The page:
Open Daily: 9:00 am-5:00 pm
Adults $10.00, Seniors [62 & up] $7.00
Military $7.00 with i.d.
Child [5-15] $4.00; Child 4 & under Free
I cannot emphasize enough the impact that this museum has intellectually, emotionally, and spiritually; it is truly dynamic in content and scope!
A Frank Lloyd Wright gem, built in his early Prairie style between 1902 and 1904 for the wife of a prominent Springfield lobbyist. It's one of the best preserved Wright properties in the Midwest, with most of its original furniture, light fixtures, skylights, art-glass decorations and windows. You have the sense that at this point in his career, Wright's primary concern was still to meet the needs of his clients, not (as I think it later became) to express the brilliance of his creativity, often at the cost of practicality. If you are a Wright fan and live in the Midwest, the Dana-Thomas makes a trip to Springfield essential.
"A House Divided Against Itself Cannot Stand, ABRAHAM LINCOLN"
The Old State Capitol in Springfield is where Lincoln spoken beneath the great dome to launch his inaugural [and initially unsuccessful] drive for the U.S. Senate. This speech is most famous for the quote at the top of this page which set the stage for his landmark debates with Stephen Douglas.
The Old State Capitol is also where Lincoln's body lay in state as about 75,00 mourners filed by to pay their respects.
Recently, this is where now President Barack O'Bama gave his speech to begin his official run for President...on the steps of this famous old structure.
The Old State Capitol is Illinois' fifth statehouse and the first to be located in Springfield, Illinois. This building served as the State Capitol for Illinois from 1839 to 1876. It also had an important role during those years leading up to the Civil War [the struggle between Lincoln and Douglas].
This is a Greek Revival-style building that was totally renovated in the 1960s. If you visit the Old State Capitol, you may take a 30-minute interpreter-conducted tour or view the rooms on your own. There is a 15-minute orientation video about the building's history.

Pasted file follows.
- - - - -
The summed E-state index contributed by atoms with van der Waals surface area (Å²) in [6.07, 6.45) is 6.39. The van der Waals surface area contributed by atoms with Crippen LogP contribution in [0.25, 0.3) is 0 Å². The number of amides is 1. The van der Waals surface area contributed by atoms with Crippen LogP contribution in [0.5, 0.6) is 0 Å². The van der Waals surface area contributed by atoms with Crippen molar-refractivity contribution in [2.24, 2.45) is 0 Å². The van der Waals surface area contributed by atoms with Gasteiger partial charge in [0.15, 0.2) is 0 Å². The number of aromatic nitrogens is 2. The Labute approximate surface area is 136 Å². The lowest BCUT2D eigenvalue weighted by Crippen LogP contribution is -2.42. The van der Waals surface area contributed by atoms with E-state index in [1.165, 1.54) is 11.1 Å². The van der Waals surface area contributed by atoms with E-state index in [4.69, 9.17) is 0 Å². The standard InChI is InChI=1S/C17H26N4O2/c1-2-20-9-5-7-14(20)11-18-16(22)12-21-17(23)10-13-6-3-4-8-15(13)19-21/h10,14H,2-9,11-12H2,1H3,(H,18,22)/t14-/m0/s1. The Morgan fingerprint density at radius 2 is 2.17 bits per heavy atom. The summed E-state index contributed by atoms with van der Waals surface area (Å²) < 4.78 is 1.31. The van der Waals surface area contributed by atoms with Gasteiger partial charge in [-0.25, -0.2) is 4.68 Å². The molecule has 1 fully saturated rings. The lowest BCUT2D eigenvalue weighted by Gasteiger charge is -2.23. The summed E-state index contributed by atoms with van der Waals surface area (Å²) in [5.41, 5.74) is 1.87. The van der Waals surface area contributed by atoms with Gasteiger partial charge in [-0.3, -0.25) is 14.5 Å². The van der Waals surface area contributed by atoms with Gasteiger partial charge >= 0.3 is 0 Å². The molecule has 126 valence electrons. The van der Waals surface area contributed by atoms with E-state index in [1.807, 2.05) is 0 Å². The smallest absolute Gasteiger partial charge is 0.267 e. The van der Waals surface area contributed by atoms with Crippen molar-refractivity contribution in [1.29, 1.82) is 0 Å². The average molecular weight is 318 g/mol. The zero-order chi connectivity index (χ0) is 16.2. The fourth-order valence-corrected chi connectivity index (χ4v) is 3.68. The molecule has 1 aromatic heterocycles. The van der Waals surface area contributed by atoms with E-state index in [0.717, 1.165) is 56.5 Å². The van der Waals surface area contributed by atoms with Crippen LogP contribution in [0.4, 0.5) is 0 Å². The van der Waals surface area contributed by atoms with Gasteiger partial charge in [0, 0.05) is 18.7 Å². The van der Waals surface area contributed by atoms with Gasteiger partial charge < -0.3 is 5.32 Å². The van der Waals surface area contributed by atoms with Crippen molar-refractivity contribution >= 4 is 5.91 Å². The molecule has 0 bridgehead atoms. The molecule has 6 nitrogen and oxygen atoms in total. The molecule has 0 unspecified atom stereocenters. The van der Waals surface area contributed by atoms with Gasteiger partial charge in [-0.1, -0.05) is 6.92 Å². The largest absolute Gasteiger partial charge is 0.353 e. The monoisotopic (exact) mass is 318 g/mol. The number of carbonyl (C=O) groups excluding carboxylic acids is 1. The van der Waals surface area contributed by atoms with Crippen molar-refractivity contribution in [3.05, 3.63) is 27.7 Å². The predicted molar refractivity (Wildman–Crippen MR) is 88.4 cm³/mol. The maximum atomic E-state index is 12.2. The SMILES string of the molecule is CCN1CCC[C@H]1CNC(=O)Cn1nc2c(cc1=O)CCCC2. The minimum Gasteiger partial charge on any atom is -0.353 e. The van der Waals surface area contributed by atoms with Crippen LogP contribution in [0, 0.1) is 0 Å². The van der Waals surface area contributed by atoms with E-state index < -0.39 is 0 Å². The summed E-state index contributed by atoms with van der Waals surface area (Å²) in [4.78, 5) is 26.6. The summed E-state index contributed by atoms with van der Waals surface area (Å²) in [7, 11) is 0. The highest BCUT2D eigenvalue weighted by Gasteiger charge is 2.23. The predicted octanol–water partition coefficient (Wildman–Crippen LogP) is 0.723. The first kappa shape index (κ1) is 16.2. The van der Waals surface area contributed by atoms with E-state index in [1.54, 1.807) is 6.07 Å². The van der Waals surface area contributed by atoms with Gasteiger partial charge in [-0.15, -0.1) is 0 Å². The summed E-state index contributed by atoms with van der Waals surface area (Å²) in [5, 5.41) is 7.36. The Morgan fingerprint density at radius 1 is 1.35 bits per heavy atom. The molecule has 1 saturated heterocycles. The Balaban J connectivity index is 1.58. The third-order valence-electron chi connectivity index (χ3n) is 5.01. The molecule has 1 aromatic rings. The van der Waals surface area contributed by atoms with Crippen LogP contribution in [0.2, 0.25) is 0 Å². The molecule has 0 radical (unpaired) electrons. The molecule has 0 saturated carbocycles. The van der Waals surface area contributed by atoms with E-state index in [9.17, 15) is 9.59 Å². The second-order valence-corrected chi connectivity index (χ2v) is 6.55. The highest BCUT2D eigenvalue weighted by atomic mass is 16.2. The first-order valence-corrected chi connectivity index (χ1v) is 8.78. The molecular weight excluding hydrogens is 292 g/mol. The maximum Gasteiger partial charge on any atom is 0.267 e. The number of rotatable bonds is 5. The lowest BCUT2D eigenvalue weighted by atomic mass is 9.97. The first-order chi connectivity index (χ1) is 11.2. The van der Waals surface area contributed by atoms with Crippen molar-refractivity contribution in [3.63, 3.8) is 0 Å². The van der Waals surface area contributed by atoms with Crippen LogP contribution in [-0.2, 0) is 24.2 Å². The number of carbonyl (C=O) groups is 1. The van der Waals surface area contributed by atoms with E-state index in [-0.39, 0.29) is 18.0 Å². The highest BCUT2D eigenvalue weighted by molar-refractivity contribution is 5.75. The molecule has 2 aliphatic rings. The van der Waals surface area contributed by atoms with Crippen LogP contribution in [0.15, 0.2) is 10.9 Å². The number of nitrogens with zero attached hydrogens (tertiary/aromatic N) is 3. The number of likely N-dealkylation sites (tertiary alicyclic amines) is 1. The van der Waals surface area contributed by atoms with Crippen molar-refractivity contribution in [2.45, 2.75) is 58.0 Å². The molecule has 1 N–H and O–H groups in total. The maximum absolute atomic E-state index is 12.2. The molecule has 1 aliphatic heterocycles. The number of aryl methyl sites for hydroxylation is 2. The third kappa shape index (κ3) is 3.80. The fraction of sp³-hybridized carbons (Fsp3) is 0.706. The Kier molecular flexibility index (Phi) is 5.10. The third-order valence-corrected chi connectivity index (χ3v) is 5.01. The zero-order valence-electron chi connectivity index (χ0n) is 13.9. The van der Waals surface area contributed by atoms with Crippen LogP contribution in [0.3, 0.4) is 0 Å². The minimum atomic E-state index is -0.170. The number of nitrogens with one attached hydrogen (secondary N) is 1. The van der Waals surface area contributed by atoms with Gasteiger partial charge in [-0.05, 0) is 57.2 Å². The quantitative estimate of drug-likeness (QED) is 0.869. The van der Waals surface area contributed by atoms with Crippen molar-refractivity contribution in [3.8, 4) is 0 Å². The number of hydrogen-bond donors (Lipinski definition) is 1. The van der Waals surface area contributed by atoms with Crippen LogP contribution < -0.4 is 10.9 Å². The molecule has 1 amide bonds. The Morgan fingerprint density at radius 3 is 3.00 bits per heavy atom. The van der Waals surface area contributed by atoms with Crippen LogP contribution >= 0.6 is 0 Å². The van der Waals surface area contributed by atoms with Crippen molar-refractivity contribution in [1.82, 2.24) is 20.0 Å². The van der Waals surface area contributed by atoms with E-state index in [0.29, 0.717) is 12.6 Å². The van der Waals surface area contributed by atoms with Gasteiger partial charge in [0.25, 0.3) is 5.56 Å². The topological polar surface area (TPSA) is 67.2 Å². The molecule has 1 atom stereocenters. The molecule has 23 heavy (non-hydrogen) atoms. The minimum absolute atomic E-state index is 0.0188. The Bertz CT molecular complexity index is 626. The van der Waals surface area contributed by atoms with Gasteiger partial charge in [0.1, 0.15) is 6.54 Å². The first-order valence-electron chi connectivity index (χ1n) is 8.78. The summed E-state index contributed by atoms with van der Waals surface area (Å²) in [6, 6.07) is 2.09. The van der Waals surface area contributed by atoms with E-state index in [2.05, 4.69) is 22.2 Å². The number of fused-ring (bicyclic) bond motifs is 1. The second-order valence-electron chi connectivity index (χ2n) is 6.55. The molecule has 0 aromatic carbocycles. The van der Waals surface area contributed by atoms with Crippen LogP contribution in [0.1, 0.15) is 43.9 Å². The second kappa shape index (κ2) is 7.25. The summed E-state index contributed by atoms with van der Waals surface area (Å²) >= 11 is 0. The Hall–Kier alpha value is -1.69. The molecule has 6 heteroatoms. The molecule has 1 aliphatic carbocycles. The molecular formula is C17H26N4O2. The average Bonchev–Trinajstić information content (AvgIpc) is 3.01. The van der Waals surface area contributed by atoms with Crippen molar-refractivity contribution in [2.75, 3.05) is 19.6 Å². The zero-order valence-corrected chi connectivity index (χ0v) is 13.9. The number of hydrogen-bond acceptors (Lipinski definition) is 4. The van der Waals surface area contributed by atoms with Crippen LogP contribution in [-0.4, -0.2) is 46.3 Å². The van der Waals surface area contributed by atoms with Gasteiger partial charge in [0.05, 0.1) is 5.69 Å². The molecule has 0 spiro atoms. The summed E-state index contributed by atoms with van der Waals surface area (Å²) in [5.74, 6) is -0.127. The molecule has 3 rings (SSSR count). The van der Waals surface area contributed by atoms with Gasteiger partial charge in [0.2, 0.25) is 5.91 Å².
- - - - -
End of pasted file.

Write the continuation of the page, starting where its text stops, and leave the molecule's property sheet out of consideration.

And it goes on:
Mickey and I really enjoyed seeing all the rooms, lights, furniture, and architecture of the Old State House. Thank goodness they had the foresight to bring it back to its former state to share with the citizens of our country.
This important building in Illinois history is decorated with period furniture in the House and Senate chambers, the Supreme Court, and offices of Illinois officials. Photos of the interior show some of those areas
HOURS: Tuesday-Saturday 9 a.m. to 5 '.m.
Closed on Sundays, Mondays, and major holidays.
Free but donations are suggested.
This sculpture represents Republican Senator Everett McKinley Dirksen and was created by Carl Tolpo in1975. Financed by the State of Illinois, the statue is 11 feet high and flanked by two smaller figures of an elephant and a donkey, symbolizing the Senator’s popularity with both political parties. This was an opportunity for me to learn that the dondey symbolizes the Democratic party and that the elephant represents the Republicans. The origin of the donkey dates back to a cartoon by Thomas Nast published in 1870 in the Harper’s Weekly, where it was supposed to represent an anti-Civil War faction, and to a remark made in the Minnesota Legislature: “The Democratic party is like a mule--without pride of ancestry or hope of posterity." Later, Nast drew a donkey clothed in lion's skin, scaring away all the animals at the zoo. One of those animals, the elephant, was labeled "The Republican Vote."
McKinley’s sculpture is located on the southeast corner of the Capitol lawn and is one of the 12 statues standing in Springfield’s Capitol Complex.
Former Governor Stratton dedicated the bronze sculpture and said “Presidents, regardless of party affiliation, relied on the Senator’s encompassing knowledge”. The statue is also referred to as “a monument to what is best in our political system”.
Well, Abraham Lincoln was one of those Springfield attorneys of his own time, and he took part in the money-laden politics of railway age. Which just goes to show you can never tell where genius might spring from. This home, purchased for $1500 in the 1840s, was the only property Lincoln ever owned. It's modest yet respectable, certainly a lot more suitable for an aspiring lawyer and politico than the kinds of shacks and cabins that Lincoln was born and raised in. You can still sense how concerned Mary Todd Lincoln must have been to keep up appearances, to buy the right furniture and wallpaper, to maintain the standarts of appearance and propriety for the neighborhood.